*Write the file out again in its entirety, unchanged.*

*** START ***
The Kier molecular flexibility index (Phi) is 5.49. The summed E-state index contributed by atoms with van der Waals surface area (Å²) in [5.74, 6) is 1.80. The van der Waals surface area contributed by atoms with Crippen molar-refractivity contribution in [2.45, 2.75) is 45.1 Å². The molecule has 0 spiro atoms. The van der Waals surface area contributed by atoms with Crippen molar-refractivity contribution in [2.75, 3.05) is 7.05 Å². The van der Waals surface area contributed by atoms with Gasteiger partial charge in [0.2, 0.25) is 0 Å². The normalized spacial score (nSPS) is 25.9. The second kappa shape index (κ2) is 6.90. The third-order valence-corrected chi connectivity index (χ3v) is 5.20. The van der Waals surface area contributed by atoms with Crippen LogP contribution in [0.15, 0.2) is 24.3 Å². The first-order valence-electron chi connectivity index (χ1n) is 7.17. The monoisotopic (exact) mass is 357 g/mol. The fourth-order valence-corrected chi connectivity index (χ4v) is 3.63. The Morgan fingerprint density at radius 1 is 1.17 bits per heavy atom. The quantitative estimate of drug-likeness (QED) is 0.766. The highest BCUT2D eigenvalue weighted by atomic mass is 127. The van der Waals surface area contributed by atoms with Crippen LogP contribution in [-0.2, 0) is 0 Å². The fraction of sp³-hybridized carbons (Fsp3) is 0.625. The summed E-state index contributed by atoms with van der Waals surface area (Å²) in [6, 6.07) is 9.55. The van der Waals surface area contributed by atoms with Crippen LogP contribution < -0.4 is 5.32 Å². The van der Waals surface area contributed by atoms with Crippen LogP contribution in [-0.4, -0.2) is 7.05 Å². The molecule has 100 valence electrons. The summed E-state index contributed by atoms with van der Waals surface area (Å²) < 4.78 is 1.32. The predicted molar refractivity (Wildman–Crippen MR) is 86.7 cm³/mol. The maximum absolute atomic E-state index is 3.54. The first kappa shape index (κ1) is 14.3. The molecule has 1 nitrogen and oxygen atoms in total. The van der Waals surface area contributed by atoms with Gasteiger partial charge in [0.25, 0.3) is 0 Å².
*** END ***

The Kier molecular flexibility index (Phi) is 5.49. The summed E-state index contributed by atoms with van der Waals surface area (Å²) in [5.74, 6) is 1.80. The van der Waals surface area contributed by atoms with Crippen molar-refractivity contribution in [2.45, 2.75) is 45.1 Å². The molecule has 0 spiro atoms. The van der Waals surface area contributed by atoms with Crippen molar-refractivity contribution in [2.75, 3.05) is 7.05 Å². The van der Waals surface area contributed by atoms with Gasteiger partial charge in [0.2, 0.25) is 0 Å². The normalized spacial score (nSPS) is 25.9. The second kappa shape index (κ2) is 6.90. The third-order valence-corrected chi connectivity index (χ3v) is 5.20. The van der Waals surface area contributed by atoms with Crippen LogP contribution in [0.15, 0.2) is 24.3 Å². The first-order valence-electron chi connectivity index (χ1n) is 7.17. The monoisotopic (exact) mass is 357 g/mol. The fourth-order valence-corrected chi connectivity index (χ4v) is 3.63. The Morgan fingerprint density at radius 1 is 1.17 bits per heavy atom. The quantitative estimate of drug-likeness (QED) is 0.766. The highest BCUT2D eigenvalue weighted by atomic mass is 127. The van der Waals surface area contributed by atoms with Crippen LogP contribution in [-0.2, 0) is 0 Å². The fraction of sp³-hybridized carbons (Fsp3) is 0.625. The summed E-state index contributed by atoms with van der Waals surface area (Å²) in [6, 6.07) is 9.55. The van der Waals surface area contributed by atoms with Crippen LogP contribution < -0.4 is 5.32 Å². The van der Waals surface area contributed by atoms with Crippen LogP contribution in [-0.4, -0.2) is 7.05 Å². The molecule has 100 valence electrons. The summed E-state index contributed by atoms with van der Waals surface area (Å²) < 4.78 is 1.32. The predicted molar refractivity (Wildman–Crippen MR) is 86.7 cm³/mol. The maximum absolute atomic E-state index is 3.54. The first kappa shape index (κ1) is 14.3. The molecule has 1 nitrogen and oxygen atoms in total. The van der Waals surface area contributed by atoms with Gasteiger partial charge in [0.25, 0.3) is 0 Å².